4.9/M5OD/3.08
16.89@77.09
145 rwhp, 272 rwtq

2001 Lightning #127
13.18@104, no chip, no pulley, no nitrous

Confuscious say "Man who have no use for jackstand have promising career as jackstand".
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Old 08-10-2003, 06:23 PM
rhetor rhetor is offline
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Symptoms of a bad knock sensor

well, will the engine still run if the knock sensor is unplugged?

I need to get a chiltons...
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1995 F-150 reg cab long bed DECEASED
I6 300-M5OD-4.10 LS
33x10.5 BFG M/T mild head work, torque cam, 2.5" exhaust, roller rockers, 19lb injectors

New truck- 1971 F-100 2wd 302/AOD
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Old 08-10-2003, 09:30 PM
Traderjoe28 Traderjoe28 is offline
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Symptoms of a bad knock sensor

Yes, the engine still runs. There appears to be no difference if the knock sensor is connected or not.
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Old 08-11-2003, 04:00 PM
Tectron1 Tectron1 is offline
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Symptoms of a bad knock sensor

Mine has done it since it was driven new off the car lot.
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Old 08-11-2003, 07:42 PM
Traderjoe28 Traderjoe28 is offline
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Symptoms of a bad knock sensor

To Silver Streak:

What do you mean by "a 19lb injector"? I've seen references to different "lb" injectors on other boards, but never a good definition of what that means. The writer just assumes all readers know what that means, I guess. Does it refer to how much gas one injector will pass in a certain period of time at the standard rated operating pressure, or what? If that's true, then 19lb would equal about 2.5 gallon, roughly, but over what time and at what pressure?.

Also, I prefer not taking the truck to a local shop, because I think they'd really try to rip me off. They have a reputation for doing that around here... I just got nailed for $300.00 to "clean the injectors" on my POS C**vy B**z*r", which I wish I had never bought. A scope analysis would probably wind up costing me more than the entire truck is worth!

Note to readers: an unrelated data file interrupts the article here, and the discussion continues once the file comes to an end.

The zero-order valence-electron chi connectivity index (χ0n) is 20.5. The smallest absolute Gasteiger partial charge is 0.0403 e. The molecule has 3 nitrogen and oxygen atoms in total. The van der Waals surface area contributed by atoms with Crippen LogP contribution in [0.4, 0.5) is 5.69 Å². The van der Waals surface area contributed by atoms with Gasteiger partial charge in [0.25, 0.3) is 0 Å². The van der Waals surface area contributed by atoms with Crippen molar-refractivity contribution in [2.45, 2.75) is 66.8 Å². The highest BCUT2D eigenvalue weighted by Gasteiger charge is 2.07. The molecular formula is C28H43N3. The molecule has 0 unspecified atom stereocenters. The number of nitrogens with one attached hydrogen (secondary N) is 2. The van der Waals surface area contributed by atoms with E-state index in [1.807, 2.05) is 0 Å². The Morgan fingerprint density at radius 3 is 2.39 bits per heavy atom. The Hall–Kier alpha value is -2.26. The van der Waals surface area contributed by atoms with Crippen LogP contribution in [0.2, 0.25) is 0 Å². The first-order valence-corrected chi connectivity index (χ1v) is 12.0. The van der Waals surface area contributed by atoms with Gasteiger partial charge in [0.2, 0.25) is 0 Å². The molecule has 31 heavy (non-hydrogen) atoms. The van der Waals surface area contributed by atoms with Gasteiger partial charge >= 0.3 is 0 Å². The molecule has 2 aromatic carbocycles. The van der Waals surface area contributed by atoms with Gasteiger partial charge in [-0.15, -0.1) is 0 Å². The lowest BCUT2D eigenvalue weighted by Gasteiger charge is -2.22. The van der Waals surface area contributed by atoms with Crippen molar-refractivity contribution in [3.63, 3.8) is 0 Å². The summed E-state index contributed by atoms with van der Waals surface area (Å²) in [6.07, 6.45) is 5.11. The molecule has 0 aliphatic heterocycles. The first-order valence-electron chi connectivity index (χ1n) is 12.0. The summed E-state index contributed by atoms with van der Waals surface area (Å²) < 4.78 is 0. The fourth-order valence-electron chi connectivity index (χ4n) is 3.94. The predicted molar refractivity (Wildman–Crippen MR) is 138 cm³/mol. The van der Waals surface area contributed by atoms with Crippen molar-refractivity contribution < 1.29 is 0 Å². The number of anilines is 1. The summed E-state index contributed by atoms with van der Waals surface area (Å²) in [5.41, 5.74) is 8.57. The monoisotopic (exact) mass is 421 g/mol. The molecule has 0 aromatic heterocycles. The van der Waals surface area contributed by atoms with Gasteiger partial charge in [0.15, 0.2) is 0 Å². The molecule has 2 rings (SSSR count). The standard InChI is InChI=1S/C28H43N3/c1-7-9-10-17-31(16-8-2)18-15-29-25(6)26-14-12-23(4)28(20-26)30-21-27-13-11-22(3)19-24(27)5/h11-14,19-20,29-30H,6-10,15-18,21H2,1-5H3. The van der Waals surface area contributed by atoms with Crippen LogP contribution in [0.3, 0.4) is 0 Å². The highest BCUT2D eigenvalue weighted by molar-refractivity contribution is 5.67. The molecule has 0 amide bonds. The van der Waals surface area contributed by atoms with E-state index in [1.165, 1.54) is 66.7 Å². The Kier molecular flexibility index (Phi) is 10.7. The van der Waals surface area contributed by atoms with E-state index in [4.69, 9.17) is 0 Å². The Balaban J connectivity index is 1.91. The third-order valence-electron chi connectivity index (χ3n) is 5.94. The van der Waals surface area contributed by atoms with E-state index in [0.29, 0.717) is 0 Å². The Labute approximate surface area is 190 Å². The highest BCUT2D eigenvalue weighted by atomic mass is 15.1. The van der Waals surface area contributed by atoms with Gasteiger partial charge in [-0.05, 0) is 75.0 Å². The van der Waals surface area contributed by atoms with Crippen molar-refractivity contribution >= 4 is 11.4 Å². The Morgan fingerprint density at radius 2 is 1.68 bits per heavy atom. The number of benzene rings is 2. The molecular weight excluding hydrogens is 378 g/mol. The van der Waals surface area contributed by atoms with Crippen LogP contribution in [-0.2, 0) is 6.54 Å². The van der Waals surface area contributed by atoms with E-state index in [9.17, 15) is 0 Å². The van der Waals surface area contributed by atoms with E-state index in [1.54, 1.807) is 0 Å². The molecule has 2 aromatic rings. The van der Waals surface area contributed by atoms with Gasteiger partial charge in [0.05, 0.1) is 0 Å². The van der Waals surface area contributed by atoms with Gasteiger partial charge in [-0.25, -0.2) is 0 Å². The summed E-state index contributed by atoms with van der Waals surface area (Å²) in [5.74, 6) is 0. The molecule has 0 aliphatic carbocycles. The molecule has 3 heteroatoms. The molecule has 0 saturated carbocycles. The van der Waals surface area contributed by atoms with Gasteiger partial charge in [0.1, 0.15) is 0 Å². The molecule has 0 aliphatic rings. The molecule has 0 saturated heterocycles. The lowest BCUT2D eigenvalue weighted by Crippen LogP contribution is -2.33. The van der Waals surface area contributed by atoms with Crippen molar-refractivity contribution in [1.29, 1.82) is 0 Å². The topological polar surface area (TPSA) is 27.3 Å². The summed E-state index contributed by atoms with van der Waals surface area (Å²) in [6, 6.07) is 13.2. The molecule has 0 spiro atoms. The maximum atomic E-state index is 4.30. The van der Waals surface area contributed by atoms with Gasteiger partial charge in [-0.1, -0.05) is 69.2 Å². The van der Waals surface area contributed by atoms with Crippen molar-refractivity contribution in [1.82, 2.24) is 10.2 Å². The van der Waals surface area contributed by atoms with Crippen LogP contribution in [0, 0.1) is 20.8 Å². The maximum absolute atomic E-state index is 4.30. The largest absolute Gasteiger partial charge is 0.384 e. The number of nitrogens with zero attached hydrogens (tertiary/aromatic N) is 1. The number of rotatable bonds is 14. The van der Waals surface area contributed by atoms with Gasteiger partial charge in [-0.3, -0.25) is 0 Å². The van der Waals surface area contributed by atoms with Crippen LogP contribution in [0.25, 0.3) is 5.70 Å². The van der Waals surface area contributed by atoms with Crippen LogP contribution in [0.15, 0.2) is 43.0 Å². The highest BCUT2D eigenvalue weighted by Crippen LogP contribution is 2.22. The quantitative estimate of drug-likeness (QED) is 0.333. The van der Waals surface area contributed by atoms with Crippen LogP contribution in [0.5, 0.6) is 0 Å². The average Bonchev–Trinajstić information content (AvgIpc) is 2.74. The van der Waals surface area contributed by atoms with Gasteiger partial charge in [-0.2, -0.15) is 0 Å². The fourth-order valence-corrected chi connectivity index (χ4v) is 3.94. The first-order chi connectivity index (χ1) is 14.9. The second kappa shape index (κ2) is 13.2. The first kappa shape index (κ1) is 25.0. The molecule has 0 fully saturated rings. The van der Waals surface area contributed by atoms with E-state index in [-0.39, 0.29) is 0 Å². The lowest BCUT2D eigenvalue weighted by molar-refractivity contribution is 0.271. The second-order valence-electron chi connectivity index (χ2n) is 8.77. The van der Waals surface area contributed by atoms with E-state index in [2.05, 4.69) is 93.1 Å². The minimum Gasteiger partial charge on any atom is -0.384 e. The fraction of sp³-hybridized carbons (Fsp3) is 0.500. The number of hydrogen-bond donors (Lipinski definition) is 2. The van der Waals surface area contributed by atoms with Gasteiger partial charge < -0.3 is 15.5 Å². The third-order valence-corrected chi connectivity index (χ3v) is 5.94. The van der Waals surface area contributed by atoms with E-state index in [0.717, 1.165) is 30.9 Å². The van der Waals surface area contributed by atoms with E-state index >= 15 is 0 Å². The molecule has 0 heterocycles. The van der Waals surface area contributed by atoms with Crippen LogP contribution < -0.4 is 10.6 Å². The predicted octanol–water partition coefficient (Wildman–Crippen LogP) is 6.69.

In addition, I don't know if I'd trust their analysis of the situation even if they did say they found something. As an engineer, I'd like to solve this problem from a logic standpoint, but so far I've not been successful. But I'm not giving up yet!

To Tectron1:

Doesn't this shake just bug the livin' bee-crap out of you? I've seen F150 I6's run so smooth you could almost balance a dime on edge on the shift **** with the engine running. Nary a shake. So why do some do it & some don't? When they do, it makes you wonder if you're getting all the gas mileage and power out of it that you should be getting. That's my main concern. Have you ever mentioned this to the place where you bought the truck? If so, what's they say about it?

Thanks, all.
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Old 08-11-2003, 09:05 PM
Silver Streak Silver Streak is offline
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Symptoms of a bad knock sensor

It just means that the injector flows 19 pounds of fuel per hour, or 3.17 gallons. That rating is for a delta P of 3 bars, or 43.5 psi, across the injector. Some manufacturers rate their injectors at slightly different pressures, so not all 19lb injectors are created equal. 3 bars is the industry standard, I don't know why some deviate from that.

Sorry for being obscure. I try not to include excessive information in my posts because there are those that want to crucify you for that. I don't think I've seen it happen here, but it is common on other 'boards.

I also have a degree in engineering and can understand your desire to find a logical solution. However, in the automotive world there are many problems that have no logical solution. I knew this before becoming a mechanic, but it is reinforced almost everyday. There is no logical reason for a bad head light bulb to cause the check engine light to come on, but it happens.